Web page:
Three Strikes law to go into effect next summer

Laura Oikawa, marine biology, 19, Kyla Timmons, 19, undeclared, and Ty Poteet, 20, Psychology, show their support for the new Three Strikes law. (Alyssa Hunter)

Alyssa Hunter

CORRECTION: The Lariat was informed that the Three Strikes law start time has been changed. It will now be put into effect at the beginning of summer semester of 2012, instead of spring semester of 2012. This change was a result of colleges needing additional time to update their policies as well as inform the students.  This law still states that a student may not take a course more than three times with the grades of a D, F, NP (no pass), and/ or a W (withdrawal). The dates to drop classes without a W remain the same.  

The Three Strikes law states that if a student has taken a course three times with grades of a D, F, NP (no pass), or a W (withdrawal), then they will not be eligible to take the same course at Saddleback College. This will go into effect during the spring semester of 2012.

“It is really important to know that this isn’t a Saddleback rule or a rule that our district has created,” said Penelope Skaff, matriculation coordinator and counselor. “This is a rule coming down from the state, so it is something we have to do.”

This is a California law, which means there is no wiggle room for an instructor to let a student in a course for the fourth time, even if there is room available. The Three Strikes law applies to every student enrolled in a community college in California. No one is an exception to this law.

The highest priority is educating the students about this law, especially if it has the potential to effect them next semester. As the day to drop a semester course without a W approaches, a campaign will be put together in order to educate students about the Three Strikes law.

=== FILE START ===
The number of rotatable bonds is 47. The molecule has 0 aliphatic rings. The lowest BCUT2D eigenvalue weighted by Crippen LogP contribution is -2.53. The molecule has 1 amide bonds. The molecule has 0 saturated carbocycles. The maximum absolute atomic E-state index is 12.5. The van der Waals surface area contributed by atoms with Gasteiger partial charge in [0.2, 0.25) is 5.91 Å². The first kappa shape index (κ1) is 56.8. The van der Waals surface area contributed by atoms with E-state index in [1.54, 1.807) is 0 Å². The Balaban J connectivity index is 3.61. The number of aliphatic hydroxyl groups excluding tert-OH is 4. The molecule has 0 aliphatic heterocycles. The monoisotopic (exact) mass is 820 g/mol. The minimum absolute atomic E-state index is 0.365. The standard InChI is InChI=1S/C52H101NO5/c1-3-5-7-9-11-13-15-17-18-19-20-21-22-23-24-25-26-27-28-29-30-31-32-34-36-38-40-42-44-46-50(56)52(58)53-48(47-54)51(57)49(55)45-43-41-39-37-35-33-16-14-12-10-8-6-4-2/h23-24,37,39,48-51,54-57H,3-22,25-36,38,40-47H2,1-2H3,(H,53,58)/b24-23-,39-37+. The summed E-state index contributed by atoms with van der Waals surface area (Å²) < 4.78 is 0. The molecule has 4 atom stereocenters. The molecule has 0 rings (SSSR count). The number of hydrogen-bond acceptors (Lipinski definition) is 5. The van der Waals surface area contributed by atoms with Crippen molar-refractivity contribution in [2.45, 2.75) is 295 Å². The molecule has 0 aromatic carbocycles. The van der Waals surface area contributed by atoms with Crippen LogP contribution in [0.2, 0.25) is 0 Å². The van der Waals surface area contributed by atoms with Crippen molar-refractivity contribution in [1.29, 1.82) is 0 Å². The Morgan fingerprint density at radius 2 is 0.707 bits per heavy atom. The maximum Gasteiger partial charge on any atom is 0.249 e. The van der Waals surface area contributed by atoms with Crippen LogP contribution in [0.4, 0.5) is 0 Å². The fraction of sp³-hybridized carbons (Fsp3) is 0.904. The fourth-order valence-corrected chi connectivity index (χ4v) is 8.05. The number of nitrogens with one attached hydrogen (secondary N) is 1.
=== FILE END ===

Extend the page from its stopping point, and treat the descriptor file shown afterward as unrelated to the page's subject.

For students that are effected by this law and are wondering how to fulfill the required courses in order to transfer, these courses can be taken at a different community college district. However, because Saddleback and Irvine Valley College are sister schools, students will not be allowed to take the same course for the fourth time at either Saddleback or Irvine Valley.

Since this law goes into effect during the spring of this school year, students would still have time to register for the second eight week courses. This semester, fall 2011, is the last chance to enroll in a course for the fourth time.

“I think universities should just take W’s a lot more seriously, especially if you have three or more in the same class. I just don’t think they should ban you from taking a class you need,” Michael McLaughlin, 19, biology said.

There are situations in which a student has to unexpectedly withdrawal from a class and receive a W.

“Dedicated students take W’s. Serious hard working students receive substandard grades,” said Kevin O’Connor, dean of liberal arts and learning resources. “But I think when people have followed the same path three times unsuccessfully, I don’t know how many opportunities, for that same student, the institution or the system wants to give that student.”

For those students who have taken a course multiple times and, for whatever reason, cannot pass it, there are resources located on campus to help you achieve a passing grade.

“The college does an amazing job with support for students with our Learning Assistance Program, with special services, our reading labs, and all the [free] tutorial that we offer,” Skaff said.

As this law approaches, there are dates that every student must keep in mind. The last day to drop a semester long course without a W is Sept. 23. The last day to drop a late start course without a W is Oct. 6. The last day to drop a second eight week course without a W is Oct. 31. 

Kyla Timmons, 19, undeclared, reading the poser about the Three Strikes law. (Alyssa Hunter)

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